Monday, April 14, 2008

Even with insurance, you can't afford to get sick

The latest scheme devised to shift the burden for healthcare from insurance companies to the sick, those upstanding humanitarians of the insurance industry have implemented a new pricing scheme that has patients paying a percentage of actual cost of the drugs instead of the traditional set-amount co-pay. This means that patients have seen their monthly expenses for lifesaving drugs skyrocket, sometimes to hundreds, or thousands, or dollars per month.

It isn't clear how many patients have been negatively impacted by the shift to this pricing scheme, commonly referred to as "Tier 4 Pricing" but the drugs subject to this price structuring are used to treat relatively common disorders such as Multiple Sclerosis and Rheumatoid Arthritis, as well as some cancers and communicable diseases such as Hepatitis C. Drugs to keep the effects of these diseases at bay, preserve quality of life and alleviate pain and suffering can cost in excess of $100,000 per year.

The result is that many patients are faced with monthly drug bills that exceed their monthly income. They either have to pony over the dough or do without their needed medications.

The concept of "Tier 4 pricing" got underway with the advent of Medicare drug plans, and spread like a cancer throughout the entire system, now being a component of a full 86% of those plans in force today. It has also spread to the private sector. Where it was practically unheard of in private and employer-offered health plans five years ago, it is a component of a significant portion of those plans. Private companies started offering a "Tier 4" pricing scheme in order to offer an option to help employers keep premiums down.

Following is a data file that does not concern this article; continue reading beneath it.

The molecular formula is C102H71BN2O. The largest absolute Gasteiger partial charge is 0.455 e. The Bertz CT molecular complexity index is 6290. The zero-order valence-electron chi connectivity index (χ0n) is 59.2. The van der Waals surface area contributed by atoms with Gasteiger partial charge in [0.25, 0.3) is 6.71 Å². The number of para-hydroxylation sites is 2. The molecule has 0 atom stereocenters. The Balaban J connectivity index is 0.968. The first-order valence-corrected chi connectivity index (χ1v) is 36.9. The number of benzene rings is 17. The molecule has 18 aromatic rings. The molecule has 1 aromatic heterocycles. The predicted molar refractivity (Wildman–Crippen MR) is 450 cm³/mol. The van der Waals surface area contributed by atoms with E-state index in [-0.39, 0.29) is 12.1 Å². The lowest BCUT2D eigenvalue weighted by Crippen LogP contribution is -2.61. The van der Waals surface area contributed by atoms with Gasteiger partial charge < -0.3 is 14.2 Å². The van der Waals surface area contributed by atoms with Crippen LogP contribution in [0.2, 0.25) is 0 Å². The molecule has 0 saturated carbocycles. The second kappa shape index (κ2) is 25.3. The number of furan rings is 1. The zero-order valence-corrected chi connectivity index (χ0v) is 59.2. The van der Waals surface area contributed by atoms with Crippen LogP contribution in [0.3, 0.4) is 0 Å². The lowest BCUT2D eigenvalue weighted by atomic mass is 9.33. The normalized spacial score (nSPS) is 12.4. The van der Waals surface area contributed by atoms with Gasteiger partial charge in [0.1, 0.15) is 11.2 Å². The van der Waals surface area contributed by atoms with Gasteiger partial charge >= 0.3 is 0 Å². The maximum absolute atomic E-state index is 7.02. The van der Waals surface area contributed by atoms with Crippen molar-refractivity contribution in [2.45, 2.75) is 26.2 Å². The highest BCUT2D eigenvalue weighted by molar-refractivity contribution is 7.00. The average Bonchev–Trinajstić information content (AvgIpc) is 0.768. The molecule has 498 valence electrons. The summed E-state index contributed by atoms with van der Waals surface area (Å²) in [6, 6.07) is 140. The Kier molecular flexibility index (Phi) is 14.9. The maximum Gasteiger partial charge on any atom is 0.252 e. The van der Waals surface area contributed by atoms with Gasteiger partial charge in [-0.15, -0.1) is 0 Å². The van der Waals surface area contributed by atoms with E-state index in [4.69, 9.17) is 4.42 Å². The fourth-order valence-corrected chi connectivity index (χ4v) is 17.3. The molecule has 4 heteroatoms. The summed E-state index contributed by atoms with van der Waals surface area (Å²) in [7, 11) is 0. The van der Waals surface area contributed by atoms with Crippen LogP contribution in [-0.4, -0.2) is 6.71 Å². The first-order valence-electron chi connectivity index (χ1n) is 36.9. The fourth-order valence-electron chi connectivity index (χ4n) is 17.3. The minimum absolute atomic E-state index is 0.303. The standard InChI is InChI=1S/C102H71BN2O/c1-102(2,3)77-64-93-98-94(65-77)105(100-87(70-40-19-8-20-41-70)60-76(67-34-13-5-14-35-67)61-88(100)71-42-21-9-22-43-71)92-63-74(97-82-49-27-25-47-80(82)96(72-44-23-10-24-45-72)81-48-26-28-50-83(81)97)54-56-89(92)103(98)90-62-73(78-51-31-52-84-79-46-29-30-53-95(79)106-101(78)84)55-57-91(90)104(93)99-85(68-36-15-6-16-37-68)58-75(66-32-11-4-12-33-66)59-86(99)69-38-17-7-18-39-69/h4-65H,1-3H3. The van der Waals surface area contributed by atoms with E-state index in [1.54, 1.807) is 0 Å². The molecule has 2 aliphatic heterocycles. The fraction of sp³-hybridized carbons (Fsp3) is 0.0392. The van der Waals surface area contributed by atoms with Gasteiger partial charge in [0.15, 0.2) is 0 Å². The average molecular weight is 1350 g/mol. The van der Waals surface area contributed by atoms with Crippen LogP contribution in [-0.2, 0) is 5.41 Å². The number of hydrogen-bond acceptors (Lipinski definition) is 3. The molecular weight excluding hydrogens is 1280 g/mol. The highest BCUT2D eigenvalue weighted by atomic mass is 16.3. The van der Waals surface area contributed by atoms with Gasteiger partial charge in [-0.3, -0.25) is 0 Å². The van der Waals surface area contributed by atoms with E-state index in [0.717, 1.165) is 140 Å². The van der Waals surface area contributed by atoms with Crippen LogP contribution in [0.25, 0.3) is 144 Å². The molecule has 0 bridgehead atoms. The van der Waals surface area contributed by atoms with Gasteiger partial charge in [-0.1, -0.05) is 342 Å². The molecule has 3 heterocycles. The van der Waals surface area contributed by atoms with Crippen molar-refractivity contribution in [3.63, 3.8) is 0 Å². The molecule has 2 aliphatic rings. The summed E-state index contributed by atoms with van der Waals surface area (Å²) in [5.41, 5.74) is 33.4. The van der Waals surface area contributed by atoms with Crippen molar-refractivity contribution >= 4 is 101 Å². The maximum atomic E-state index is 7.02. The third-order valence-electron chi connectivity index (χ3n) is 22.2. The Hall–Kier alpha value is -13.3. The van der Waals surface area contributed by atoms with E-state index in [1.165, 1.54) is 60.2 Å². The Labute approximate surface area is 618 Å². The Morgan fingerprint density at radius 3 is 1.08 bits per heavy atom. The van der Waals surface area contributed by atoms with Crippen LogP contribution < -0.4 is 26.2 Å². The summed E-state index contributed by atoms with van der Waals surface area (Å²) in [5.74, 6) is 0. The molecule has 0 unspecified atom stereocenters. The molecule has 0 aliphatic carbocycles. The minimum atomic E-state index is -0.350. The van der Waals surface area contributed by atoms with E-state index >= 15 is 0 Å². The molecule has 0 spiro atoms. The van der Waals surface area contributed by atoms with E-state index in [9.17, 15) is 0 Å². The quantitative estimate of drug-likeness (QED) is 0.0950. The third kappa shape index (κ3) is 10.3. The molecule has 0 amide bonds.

But the new system sticks seriously ill people with huge bills, said James Robinson, a health economist at the University of California, Berkeley. “It is very unfortunate social policy,” Dr. Robinson said. “The more the sick person pays, the less the healthy person pays.”

Traditionally, the idea of insurance was to spread the costs of paying for the sick.

“This is an erosion of the traditional concept of insurance,” Mr. Mendelson said. “Those beneficiaries who bear the burden of illness are also bearing the burden of cost.”

And often, patients say, they had no idea that they would be faced with such a situation.

I first noticed the trend starting exactly five years ago. I was working for a local hospital system that sold to Hospital Corporation of America on April Fool's Day 2003. We all had to go to a seminar led by the benefits coordinator, who explained the new policies and what they offered. What caught my ear was the "prescription rider" option. If you needed expensive drugs that had no generic equivalent, you were encouraged to sign up for the additional rider. Our copay for generics was going to go up to ten dollars from five, and if we needed name-brand drugs, we would have to pay a percentage rather than the traditional $35 copay we had been paying under the insurance we had through Health Midwest. (I want to say it was 25% we would be responsible for, but I can't recall exactly - not needing any name-brand meds, I passed - but a year later when I got a prescription for Ambien, it cost me $55 to fill it at Costco - only to find out after one dose that I can't take Ambien, I turn into Patrick Kennedy.)

I do know that my coworkers and I got really cynical really fast, and questioned whether or not what they were peddling could even be accurately classified as "insurance." Now, the Fristification of American healthcare is just about complete.